1887-1892 Early Shields
The Modern Logo
Together with the 1881 Trademark Act and the popular Art Nouveau design style, the concept of the modern logo became prevalent in America. Logos became crisp and bold, able to be reproduced in a variety of applications, and used as a single identifying symbol to represent every aspect of the company.
The Union Pacific Shield
From this time on, Union Pacific's logo would be a shield. The shield was chosen as a symbol of strength, and a tie to the company's heritage from the Pacific Railroad Act. Signed by President Abraham Lincoln, the Act fostered UP's construction and opened up the American West.
During this time, however, UP used multiple official shields. The modern concept of a single logo with the same design integrity was not established by business until the late 1890s. This was partially due to the printing technology of the time that relied on multiple artists in various locations and their individual ability to etch a logo image on metal plates. With the advent of photo-lithography printing, a reproducible single design could be universally used by multiple printers.
During the next 14 years, two shield designs, (3 versions each) were used officially by Union Pacific. The Single Line Shield dominated the period of 1888-1893, and the Double Line Shield from 1893-1897. These set logos are properly named Bend Dexter Shields, so called because the Bend (the stripe bearing the word OVERLAND) tilts upward to the right, or the Dexter side of the shield.
1886 - The First Shield
In 1886, UP vice-president T.J. Potter asked passenger agent Edward L. Lomax to create a patriotic logo conveying the company's heritage from the Pacific Railroad Act. To create the perfect image, Lomax is said to have taken a year to produce 100 sketches of shields.
The first shield was unveiled, which looked like a special agent's or "bullman's" badge and was suspiciously similar to Chicago & North Western's logo. Lomax's shield, however, is considered markedly more "Art Nouveau," a style characterized by curvilinear designs inspired by nature.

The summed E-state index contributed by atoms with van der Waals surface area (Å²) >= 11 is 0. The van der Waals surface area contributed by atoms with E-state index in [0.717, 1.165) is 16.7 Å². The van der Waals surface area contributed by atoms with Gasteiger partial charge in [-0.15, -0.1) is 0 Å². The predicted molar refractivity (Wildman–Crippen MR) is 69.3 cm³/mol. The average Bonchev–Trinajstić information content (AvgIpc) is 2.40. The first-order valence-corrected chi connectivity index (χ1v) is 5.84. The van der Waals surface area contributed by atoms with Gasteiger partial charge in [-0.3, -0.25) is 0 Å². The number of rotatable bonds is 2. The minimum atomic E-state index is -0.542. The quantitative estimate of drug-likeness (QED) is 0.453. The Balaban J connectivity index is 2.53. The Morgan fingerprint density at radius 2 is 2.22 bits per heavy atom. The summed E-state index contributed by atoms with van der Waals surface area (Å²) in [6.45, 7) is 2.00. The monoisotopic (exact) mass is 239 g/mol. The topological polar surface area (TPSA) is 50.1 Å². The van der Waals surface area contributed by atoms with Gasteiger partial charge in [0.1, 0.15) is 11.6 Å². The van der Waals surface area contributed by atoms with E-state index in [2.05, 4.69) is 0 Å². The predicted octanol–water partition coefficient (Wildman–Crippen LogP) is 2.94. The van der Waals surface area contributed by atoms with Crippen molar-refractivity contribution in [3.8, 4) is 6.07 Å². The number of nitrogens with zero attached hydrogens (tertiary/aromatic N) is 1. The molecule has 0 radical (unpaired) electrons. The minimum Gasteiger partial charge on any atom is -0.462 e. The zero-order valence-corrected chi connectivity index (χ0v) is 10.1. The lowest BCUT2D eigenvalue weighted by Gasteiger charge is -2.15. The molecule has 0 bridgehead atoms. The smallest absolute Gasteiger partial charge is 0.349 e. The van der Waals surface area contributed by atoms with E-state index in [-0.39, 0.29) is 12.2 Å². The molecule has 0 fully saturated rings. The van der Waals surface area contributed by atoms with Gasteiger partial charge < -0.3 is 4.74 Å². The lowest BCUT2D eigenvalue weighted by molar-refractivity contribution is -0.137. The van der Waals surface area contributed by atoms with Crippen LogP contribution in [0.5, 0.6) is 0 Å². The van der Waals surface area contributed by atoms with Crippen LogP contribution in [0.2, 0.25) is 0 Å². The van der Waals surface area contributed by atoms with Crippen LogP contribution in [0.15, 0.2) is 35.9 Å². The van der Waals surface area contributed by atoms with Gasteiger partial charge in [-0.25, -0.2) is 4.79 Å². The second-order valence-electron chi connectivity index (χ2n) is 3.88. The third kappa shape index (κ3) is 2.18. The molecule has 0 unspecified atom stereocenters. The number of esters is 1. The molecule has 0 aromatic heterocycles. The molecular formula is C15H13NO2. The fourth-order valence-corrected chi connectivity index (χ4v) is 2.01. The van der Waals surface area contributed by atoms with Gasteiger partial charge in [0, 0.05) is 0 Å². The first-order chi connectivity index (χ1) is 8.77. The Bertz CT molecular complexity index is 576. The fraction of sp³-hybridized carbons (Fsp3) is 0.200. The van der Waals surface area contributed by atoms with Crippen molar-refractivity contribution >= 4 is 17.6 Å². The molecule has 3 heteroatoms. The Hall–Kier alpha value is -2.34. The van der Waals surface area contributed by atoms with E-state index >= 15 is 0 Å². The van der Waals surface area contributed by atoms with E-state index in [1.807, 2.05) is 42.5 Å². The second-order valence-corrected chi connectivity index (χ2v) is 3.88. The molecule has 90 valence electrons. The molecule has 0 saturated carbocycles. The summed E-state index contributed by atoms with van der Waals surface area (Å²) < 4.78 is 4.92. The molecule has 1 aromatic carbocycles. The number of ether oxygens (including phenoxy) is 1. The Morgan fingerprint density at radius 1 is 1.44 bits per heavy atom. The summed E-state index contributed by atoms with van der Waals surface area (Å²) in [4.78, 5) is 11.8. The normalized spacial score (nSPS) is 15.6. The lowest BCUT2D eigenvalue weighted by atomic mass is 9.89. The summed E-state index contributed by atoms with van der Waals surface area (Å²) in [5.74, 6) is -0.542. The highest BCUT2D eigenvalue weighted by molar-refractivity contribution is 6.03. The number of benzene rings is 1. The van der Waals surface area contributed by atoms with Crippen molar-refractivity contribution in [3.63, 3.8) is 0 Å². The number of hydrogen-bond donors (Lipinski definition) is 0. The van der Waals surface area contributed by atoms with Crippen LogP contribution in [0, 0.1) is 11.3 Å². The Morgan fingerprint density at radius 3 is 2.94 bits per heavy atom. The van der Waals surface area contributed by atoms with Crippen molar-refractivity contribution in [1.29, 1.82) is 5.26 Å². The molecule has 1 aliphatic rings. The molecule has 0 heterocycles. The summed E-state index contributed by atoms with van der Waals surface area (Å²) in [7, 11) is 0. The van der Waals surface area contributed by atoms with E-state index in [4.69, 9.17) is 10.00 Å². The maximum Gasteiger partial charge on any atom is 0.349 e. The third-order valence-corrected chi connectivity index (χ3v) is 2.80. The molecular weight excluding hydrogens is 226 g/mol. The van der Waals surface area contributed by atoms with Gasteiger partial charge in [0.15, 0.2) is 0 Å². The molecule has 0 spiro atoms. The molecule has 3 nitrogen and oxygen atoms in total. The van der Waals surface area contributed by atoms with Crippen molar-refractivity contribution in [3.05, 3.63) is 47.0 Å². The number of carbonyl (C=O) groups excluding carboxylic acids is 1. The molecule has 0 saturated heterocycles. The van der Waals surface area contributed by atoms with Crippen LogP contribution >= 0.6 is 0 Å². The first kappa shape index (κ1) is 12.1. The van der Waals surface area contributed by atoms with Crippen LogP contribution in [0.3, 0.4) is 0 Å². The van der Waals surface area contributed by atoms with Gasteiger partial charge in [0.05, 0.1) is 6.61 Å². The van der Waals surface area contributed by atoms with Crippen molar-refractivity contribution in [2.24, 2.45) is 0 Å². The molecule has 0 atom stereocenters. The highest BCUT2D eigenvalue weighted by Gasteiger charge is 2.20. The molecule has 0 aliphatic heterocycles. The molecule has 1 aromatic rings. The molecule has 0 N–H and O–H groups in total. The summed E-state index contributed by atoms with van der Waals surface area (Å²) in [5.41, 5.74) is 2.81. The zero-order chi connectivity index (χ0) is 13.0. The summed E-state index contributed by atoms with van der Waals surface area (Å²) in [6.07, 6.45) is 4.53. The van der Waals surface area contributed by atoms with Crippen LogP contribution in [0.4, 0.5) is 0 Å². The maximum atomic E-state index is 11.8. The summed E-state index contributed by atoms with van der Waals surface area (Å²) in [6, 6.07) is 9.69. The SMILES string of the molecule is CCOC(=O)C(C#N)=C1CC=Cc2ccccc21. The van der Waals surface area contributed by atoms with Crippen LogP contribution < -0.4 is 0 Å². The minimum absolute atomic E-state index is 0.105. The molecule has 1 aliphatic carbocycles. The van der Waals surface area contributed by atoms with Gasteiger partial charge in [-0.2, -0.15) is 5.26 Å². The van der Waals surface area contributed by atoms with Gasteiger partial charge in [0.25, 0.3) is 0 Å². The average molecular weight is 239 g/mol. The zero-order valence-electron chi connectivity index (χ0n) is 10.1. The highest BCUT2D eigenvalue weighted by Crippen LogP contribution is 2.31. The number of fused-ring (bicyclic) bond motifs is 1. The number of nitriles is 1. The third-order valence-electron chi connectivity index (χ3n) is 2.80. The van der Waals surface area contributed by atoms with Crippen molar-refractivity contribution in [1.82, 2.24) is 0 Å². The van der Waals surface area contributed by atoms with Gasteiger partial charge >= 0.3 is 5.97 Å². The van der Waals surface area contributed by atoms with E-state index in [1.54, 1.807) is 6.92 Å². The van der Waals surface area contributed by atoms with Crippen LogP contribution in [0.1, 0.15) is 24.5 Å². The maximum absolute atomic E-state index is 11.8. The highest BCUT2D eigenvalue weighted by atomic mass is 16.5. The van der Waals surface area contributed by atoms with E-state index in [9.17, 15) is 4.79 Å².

The logo was in use only a year. Contrast this with the General Electric logo created during the same time period, which has undergone only one small change to date.
Single Line Shield #1
Potter's quest for the patriotic was unsatisfied, so seven months later the shield was revised. Too similar to the Chicago and North Western logo, Lomax was asked to change the first shield and add patriotic colors. The revision placed "Union Pacific" in small capitals on a single line inside the escutcheon, or top half of the shield. UP's common name "The Overland Route." reportedly at first was placed at the bottom and outside the shield, but later put in a round annulet, with the bend tilting dexter (to the right) upward, left to right. Note also the blue outline around the 13 striped paly or lower half of the shield.
Double Line Shield #1
This may have been designed by a printer who did not have the Single Line logo that appeared earlier. Both shields were used on and off officially for nine years, but this one was seen in use as late as 1915. This particular version disappeared in 1889, and then was reborn in 1893. Note the words "Union Pacific" are stacked in the escutcheon. Also the words "The Overland Route" do not end with a period.
Though the single and double-line Union Pacific shields were used simultaneously beginning in 1888, the single-line version was more popular until railroad magnate Jay Gould's death in December 1892, after which the double-line version was used more frequently.
Double Line Shield #2
The next Double-line shield differs only from the July 1888 Double-line shield by the use of a period that follows the word "route." This exact shield was used only occasionally in the early 1890s, and was never used again.